Keep that clarity crystal clear even after the purchase. Provide regular updates during the fulfillment and delivery process to ensure they always know where their shipment is and when they can expect it.
Don’t ignore returns (as much as you would like to)
You don’t need an industry-leading returns policy to attract consumers. But you do need to make the one you have simple, clear and easy-to-find. Anything less can put a potential sale at risk.
Cart abandonment rates help tell the story. We researched the motivations behind why Canadian shoppers abandon carts, and found that:
In short, more than half of online shoppers abandoned carts because of returns-related concerns. Not good.
Last holiday season, 62 per cent of online shoppers paid more attention to return policies. We can assume that returns will be even more important in 2020 with some consumers reluctant to shop in-store.
Give your returns policy the best chance of incenting customer action. Prominently display it on your site. If your policy has been impacted by COVID-19, let shoppers know.
Early-bird shoppers may be concerned about returns after the holidays. Reassure them by extending your entire returns window, from October to January and even February.
Concerned about the cost of offering free returns shipping? It may not be the financial hit you imagine it to be. A case in point: In the midst of the pandemic, almost 4 in 10 shoppers held off returning online purchases until stores re-opened. That suggests there’s still a strong preference for in-person returns.
Delivering the goods, delivering on customer experience
To consumers, the delivery process is considered an extension of your brand promise:
- 63 per cent agree that the delivery experience has a significant impact on where they choose to shop online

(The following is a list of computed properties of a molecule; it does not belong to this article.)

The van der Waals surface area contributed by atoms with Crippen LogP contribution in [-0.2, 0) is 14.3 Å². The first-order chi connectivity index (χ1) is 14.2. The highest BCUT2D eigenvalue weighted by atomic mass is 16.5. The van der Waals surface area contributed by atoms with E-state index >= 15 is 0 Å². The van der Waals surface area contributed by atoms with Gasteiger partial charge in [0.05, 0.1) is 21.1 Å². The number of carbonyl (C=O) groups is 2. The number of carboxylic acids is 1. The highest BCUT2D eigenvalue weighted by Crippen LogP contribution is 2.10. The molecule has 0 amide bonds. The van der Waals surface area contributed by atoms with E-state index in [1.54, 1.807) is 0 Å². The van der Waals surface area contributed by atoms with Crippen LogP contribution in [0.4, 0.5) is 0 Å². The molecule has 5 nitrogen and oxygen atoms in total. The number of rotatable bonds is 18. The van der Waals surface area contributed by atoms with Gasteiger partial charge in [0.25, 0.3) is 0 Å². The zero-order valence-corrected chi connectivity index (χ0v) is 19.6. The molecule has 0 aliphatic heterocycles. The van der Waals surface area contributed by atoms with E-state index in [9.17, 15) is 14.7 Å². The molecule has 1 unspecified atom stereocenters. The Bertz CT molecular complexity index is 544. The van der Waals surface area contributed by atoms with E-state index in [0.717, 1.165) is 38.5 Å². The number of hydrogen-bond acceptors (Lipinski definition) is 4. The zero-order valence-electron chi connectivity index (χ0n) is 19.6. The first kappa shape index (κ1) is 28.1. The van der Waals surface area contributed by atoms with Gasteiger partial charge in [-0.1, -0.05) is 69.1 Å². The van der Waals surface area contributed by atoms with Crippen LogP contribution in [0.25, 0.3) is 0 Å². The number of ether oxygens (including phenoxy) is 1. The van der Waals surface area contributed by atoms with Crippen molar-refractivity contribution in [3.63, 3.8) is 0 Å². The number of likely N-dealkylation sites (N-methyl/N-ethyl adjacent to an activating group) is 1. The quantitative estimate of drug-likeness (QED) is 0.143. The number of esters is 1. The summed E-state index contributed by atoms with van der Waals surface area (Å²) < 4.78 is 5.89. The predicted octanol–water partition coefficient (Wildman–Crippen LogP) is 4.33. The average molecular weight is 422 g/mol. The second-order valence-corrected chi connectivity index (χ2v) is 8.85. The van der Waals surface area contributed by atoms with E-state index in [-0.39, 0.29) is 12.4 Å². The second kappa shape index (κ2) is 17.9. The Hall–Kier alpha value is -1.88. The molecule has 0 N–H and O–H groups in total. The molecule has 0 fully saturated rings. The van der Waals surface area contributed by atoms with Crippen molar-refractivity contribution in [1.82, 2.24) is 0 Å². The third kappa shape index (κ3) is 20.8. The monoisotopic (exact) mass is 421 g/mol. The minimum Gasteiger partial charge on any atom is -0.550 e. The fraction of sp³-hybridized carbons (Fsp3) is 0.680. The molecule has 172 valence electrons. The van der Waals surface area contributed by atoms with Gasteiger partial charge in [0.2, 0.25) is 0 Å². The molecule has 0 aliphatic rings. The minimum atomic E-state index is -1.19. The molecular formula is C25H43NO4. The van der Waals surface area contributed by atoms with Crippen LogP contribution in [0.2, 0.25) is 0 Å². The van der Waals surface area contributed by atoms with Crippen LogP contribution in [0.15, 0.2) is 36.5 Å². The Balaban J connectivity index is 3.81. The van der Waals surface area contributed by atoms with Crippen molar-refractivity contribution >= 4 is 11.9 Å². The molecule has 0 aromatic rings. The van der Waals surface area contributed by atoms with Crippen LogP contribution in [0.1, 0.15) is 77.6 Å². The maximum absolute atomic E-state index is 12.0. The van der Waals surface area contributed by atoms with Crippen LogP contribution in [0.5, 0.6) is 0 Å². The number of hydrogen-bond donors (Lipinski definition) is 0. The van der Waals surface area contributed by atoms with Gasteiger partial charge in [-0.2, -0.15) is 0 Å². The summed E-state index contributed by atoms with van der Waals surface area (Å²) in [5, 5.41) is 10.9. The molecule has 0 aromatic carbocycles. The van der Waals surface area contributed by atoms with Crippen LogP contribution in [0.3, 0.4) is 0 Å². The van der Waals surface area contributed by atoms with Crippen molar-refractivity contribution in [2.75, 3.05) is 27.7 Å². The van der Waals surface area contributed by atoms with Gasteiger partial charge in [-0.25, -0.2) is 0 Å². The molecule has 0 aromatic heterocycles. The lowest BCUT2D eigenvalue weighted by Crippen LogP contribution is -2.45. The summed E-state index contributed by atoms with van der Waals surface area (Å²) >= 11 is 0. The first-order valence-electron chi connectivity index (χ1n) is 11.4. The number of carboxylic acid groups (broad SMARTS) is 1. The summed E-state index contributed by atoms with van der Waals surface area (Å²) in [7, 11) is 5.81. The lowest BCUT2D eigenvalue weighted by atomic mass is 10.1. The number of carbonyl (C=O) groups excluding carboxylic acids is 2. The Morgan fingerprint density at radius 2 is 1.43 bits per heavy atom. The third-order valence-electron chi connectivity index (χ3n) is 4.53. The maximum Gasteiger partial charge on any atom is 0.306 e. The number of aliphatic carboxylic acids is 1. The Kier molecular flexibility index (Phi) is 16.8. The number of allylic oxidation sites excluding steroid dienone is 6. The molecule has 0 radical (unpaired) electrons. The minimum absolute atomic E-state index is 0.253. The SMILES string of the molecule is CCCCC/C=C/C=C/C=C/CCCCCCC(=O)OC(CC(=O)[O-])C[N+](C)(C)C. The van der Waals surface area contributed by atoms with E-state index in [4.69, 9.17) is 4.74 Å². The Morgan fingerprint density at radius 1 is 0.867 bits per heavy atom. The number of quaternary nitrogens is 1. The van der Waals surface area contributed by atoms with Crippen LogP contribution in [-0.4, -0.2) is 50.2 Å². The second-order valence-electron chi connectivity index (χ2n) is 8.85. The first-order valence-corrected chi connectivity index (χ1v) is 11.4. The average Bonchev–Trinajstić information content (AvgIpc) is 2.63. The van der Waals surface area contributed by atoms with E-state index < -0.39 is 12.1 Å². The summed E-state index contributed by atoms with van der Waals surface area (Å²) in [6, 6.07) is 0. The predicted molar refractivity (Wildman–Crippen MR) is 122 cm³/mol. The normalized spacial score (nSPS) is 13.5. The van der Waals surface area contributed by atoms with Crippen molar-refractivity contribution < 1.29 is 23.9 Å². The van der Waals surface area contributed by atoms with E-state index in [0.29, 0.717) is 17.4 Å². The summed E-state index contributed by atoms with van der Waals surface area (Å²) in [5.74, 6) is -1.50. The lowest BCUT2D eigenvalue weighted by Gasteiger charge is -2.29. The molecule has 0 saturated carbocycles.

- 43 per cent choose a retailer based on an acceptable expected delivery
All of which simply underscores the importance of getting your delivery partner involved early in the holiday planning process.
Ch-ch-ch-changes: Leveraging an omni-channel approach
Among the zigs and zags brought on by the pandemic is the continued integration of the online and offline retail worlds
While more Canadians than ever embraced e-commerce (in many cases, by necessity), retail locations often played vital roles in the fulfillment of online purchases. Compared to their pre-pandemic shopping behaviour:
With the increased adoption of omni-channel during the pandemic, it’s safe to conclude that stores will still be important destination points for online pickups (not necessarily a bad thing since it leads to in-store purchasing as well).
Whether it’s online, offline or a combination of the two, shoppers want seamless experiences. Leverage your full set of channels to provide shoppers with convenient options for receiving their purchases, including online, retail locations and marketplaces.
Think about your strategy across these channels from an operational mindset. For instance, a click-and-collect option for a specific channel can shift volumes away from maxed-out channels.
In short, Canadians aren’t thinking of online and offline as two separate worlds to the degree they once did. Nowadays, one is just an extension of the other.
Prep your e-commerce operations
Tighten your operations early to ensure you’re ready to support the increased demand coming your way.
Stock up on products
With online spending set to increase, you’ll want to ensure that you have the inventory, especially of your bestselling products.
According to the survey, one in three said that availability of products online fell short of their expectations. That represents a great opportunity for retailers to step up.
Optimize your fulfillment strategy
Ensure your strategy is integrated across all channels to meet delivery expectations, regardless of the POS. Online shoppers expect the estimated delivery window to include the time it takes you to process the order. When asked about how satisfied they were with the time spent by retailers to process orders, 57 per cent of surveyed shoppers said it met their expectations, with 28 per cent feeling a need for improvement.
Ensure you have the right technology in place
Every e-commerce brand knows that fraud is a constant risk, so we tackle that subject in more detail here.
Rely on your partners to help you
Even with great products and amazing customer service to back them up, your holiday planning success needs help along the way. Work closely with your partners to plan and forecast your strategy.
You’re going head-long into the most competitive period in retail (this year, more than most). But with a little prep, you can make the most of the upcoming season. There are numerous opportunities for your brand to be remembered, and embraced, long after the decorations are back in their boxes.
Ready to make the most of the holidays?
A Canada Post representative can provide you with insights on every aspect of your e-commerce strategy. Request a consultation today.Contact an expert